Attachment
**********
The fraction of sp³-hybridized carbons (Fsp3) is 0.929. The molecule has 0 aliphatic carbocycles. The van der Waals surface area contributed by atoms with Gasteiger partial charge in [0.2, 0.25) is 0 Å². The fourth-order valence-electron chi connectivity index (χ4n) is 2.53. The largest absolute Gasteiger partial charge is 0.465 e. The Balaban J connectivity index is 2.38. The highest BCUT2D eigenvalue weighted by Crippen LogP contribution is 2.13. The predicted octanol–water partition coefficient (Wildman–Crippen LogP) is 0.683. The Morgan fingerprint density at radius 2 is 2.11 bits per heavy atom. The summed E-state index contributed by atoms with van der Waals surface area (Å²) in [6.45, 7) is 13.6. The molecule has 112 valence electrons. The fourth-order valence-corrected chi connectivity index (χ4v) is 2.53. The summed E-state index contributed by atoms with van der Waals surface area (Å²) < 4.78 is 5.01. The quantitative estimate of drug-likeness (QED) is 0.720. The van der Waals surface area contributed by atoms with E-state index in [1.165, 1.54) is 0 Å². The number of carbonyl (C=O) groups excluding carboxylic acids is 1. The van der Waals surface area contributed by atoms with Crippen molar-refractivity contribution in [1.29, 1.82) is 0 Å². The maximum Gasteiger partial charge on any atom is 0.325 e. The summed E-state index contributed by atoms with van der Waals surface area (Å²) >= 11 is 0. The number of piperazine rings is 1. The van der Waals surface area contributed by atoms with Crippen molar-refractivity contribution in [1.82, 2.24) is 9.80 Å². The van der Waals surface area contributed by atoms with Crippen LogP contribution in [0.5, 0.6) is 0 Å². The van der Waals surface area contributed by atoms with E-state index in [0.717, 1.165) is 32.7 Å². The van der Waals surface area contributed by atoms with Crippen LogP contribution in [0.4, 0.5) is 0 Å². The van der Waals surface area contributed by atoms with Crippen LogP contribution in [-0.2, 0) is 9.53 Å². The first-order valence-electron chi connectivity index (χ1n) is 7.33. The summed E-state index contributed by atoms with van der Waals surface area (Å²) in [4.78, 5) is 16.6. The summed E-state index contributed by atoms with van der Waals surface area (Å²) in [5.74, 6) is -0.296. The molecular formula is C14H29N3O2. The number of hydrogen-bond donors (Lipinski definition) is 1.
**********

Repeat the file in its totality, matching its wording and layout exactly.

The fraction of sp³-hybridized carbons (Fsp3) is 0.929. The molecule has 0 aliphatic carbocycles. The van der Waals surface area contributed by atoms with Gasteiger partial charge in [0.2, 0.25) is 0 Å². The fourth-order valence-electron chi connectivity index (χ4n) is 2.53. The largest absolute Gasteiger partial charge is 0.465 e. The Balaban J connectivity index is 2.38. The highest BCUT2D eigenvalue weighted by Crippen LogP contribution is 2.13. The predicted octanol–water partition coefficient (Wildman–Crippen LogP) is 0.683. The Morgan fingerprint density at radius 2 is 2.11 bits per heavy atom. The summed E-state index contributed by atoms with van der Waals surface area (Å²) in [6.45, 7) is 13.6. The molecule has 112 valence electrons. The fourth-order valence-corrected chi connectivity index (χ4v) is 2.53. The summed E-state index contributed by atoms with van der Waals surface area (Å²) < 4.78 is 5.01. The quantitative estimate of drug-likeness (QED) is 0.720. The van der Waals surface area contributed by atoms with E-state index in [1.165, 1.54) is 0 Å². The number of carbonyl (C=O) groups excluding carboxylic acids is 1. The van der Waals surface area contributed by atoms with Crippen molar-refractivity contribution in [1.29, 1.82) is 0 Å². The maximum Gasteiger partial charge on any atom is 0.325 e. The summed E-state index contributed by atoms with van der Waals surface area (Å²) >= 11 is 0. The number of piperazine rings is 1. The van der Waals surface area contributed by atoms with Crippen molar-refractivity contribution in [1.82, 2.24) is 9.80 Å². The van der Waals surface area contributed by atoms with Crippen LogP contribution in [0.5, 0.6) is 0 Å². The van der Waals surface area contributed by atoms with E-state index in [0.717, 1.165) is 32.7 Å². The van der Waals surface area contributed by atoms with Crippen LogP contribution in [0.4, 0.5) is 0 Å². The van der Waals surface area contributed by atoms with Crippen LogP contribution in [-0.2, 0) is 9.53 Å². The first-order valence-electron chi connectivity index (χ1n) is 7.33. The summed E-state index contributed by atoms with van der Waals surface area (Å²) in [4.78, 5) is 16.6. The summed E-state index contributed by atoms with van der Waals surface area (Å²) in [5.74, 6) is -0.296. The molecular formula is C14H29N3O2. The number of hydrogen-bond donors (Lipinski definition) is 1.